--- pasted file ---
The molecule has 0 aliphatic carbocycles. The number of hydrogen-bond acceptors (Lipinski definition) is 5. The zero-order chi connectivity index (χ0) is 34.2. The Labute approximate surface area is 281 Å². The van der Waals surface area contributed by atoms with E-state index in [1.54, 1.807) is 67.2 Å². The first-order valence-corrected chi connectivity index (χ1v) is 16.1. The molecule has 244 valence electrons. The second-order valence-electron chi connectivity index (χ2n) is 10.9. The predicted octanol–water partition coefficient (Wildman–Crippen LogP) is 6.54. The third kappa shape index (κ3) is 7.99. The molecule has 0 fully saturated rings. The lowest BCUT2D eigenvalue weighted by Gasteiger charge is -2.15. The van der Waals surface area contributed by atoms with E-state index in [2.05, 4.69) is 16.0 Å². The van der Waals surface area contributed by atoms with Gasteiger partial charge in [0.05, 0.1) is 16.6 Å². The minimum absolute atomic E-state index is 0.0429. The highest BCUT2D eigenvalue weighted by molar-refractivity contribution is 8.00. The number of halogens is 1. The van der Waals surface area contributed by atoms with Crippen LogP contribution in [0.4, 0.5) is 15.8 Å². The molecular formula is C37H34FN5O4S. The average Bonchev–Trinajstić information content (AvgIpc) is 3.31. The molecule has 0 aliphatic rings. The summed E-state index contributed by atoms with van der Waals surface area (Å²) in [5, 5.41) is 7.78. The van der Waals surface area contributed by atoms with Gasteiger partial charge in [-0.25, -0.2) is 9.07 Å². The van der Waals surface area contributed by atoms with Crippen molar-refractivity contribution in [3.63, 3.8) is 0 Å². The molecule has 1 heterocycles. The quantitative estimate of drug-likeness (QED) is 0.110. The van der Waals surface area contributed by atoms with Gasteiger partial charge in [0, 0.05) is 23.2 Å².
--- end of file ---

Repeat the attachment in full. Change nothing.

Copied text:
The molecule has 0 aliphatic carbocycles. The number of hydrogen-bond acceptors (Lipinski definition) is 5. The zero-order chi connectivity index (χ0) is 34.2. The Labute approximate surface area is 281 Å². The van der Waals surface area contributed by atoms with E-state index in [1.54, 1.807) is 67.2 Å². The first-order valence-corrected chi connectivity index (χ1v) is 16.1. The molecule has 244 valence electrons. The second-order valence-electron chi connectivity index (χ2n) is 10.9. The predicted octanol–water partition coefficient (Wildman–Crippen LogP) is 6.54. The third kappa shape index (κ3) is 7.99. The molecule has 0 fully saturated rings. The lowest BCUT2D eigenvalue weighted by Gasteiger charge is -2.15. The van der Waals surface area contributed by atoms with E-state index in [2.05, 4.69) is 16.0 Å². The van der Waals surface area contributed by atoms with Gasteiger partial charge in [0.05, 0.1) is 16.6 Å². The minimum absolute atomic E-state index is 0.0429. The highest BCUT2D eigenvalue weighted by molar-refractivity contribution is 8.00. The number of halogens is 1. The van der Waals surface area contributed by atoms with Crippen LogP contribution in [0.4, 0.5) is 15.8 Å². The molecular formula is C37H34FN5O4S. The average Bonchev–Trinajstić information content (AvgIpc) is 3.31. The molecule has 0 aliphatic rings. The summed E-state index contributed by atoms with van der Waals surface area (Å²) in [5, 5.41) is 7.78. The van der Waals surface area contributed by atoms with Gasteiger partial charge in [-0.25, -0.2) is 9.07 Å². The van der Waals surface area contributed by atoms with Crippen molar-refractivity contribution in [3.63, 3.8) is 0 Å². The molecule has 1 heterocycles. The quantitative estimate of drug-likeness (QED) is 0.110. The van der Waals surface area contributed by atoms with Gasteiger partial charge in [0, 0.05) is 23.2 Å².